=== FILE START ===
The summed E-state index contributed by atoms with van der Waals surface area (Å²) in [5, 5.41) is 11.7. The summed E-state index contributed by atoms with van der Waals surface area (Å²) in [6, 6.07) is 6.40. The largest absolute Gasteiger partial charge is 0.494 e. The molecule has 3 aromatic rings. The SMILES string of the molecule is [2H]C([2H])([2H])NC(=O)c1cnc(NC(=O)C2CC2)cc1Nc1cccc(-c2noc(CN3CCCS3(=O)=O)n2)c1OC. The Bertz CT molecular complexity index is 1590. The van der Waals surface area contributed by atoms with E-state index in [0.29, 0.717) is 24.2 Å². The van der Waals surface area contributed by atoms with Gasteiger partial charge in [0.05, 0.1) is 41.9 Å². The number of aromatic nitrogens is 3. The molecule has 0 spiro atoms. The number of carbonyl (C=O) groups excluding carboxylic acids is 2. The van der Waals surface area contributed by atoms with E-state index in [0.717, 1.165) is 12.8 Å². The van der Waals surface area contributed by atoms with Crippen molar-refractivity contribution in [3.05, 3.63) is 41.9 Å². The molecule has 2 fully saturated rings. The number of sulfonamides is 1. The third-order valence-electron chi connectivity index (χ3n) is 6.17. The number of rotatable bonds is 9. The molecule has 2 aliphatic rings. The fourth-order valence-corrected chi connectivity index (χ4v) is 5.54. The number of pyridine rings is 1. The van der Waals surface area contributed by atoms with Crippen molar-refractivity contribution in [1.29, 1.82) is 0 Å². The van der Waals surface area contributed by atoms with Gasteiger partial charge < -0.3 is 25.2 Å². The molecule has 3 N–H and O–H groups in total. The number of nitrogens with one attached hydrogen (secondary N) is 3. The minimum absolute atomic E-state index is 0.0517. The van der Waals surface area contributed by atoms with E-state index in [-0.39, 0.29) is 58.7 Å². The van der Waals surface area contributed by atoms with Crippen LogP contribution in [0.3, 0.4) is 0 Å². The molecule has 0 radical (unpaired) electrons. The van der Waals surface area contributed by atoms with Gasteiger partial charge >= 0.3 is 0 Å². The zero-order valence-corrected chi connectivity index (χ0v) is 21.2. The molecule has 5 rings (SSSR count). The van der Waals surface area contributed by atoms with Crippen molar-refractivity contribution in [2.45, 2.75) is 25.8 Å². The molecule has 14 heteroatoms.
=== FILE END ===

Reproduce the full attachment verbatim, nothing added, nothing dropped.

The summed E-state index contributed by atoms with van der Waals surface area (Å²) in [5, 5.41) is 11.7. The summed E-state index contributed by atoms with van der Waals surface area (Å²) in [6, 6.07) is 6.40. The largest absolute Gasteiger partial charge is 0.494 e. The molecule has 3 aromatic rings. The SMILES string of the molecule is [2H]C([2H])([2H])NC(=O)c1cnc(NC(=O)C2CC2)cc1Nc1cccc(-c2noc(CN3CCCS3(=O)=O)n2)c1OC. The Bertz CT molecular complexity index is 1590. The van der Waals surface area contributed by atoms with E-state index in [0.29, 0.717) is 24.2 Å². The van der Waals surface area contributed by atoms with Gasteiger partial charge in [0.05, 0.1) is 41.9 Å². The number of aromatic nitrogens is 3. The molecule has 0 spiro atoms. The number of carbonyl (C=O) groups excluding carboxylic acids is 2. The van der Waals surface area contributed by atoms with E-state index in [0.717, 1.165) is 12.8 Å². The van der Waals surface area contributed by atoms with Crippen molar-refractivity contribution in [3.05, 3.63) is 41.9 Å². The molecule has 2 fully saturated rings. The number of sulfonamides is 1. The third-order valence-electron chi connectivity index (χ3n) is 6.17. The number of rotatable bonds is 9. The molecule has 2 aliphatic rings. The fourth-order valence-corrected chi connectivity index (χ4v) is 5.54. The number of pyridine rings is 1. The van der Waals surface area contributed by atoms with Crippen molar-refractivity contribution in [1.29, 1.82) is 0 Å². The van der Waals surface area contributed by atoms with Gasteiger partial charge < -0.3 is 25.2 Å². The molecule has 3 N–H and O–H groups in total. The number of nitrogens with one attached hydrogen (secondary N) is 3. The minimum absolute atomic E-state index is 0.0517. The van der Waals surface area contributed by atoms with E-state index in [-0.39, 0.29) is 58.7 Å². The van der Waals surface area contributed by atoms with Crippen LogP contribution in [0.3, 0.4) is 0 Å². The molecule has 0 radical (unpaired) electrons. The van der Waals surface area contributed by atoms with Gasteiger partial charge >= 0.3 is 0 Å². The zero-order valence-corrected chi connectivity index (χ0v) is 21.2. The molecule has 5 rings (SSSR count). The van der Waals surface area contributed by atoms with Crippen molar-refractivity contribution in [2.45, 2.75) is 25.8 Å². The molecule has 14 heteroatoms.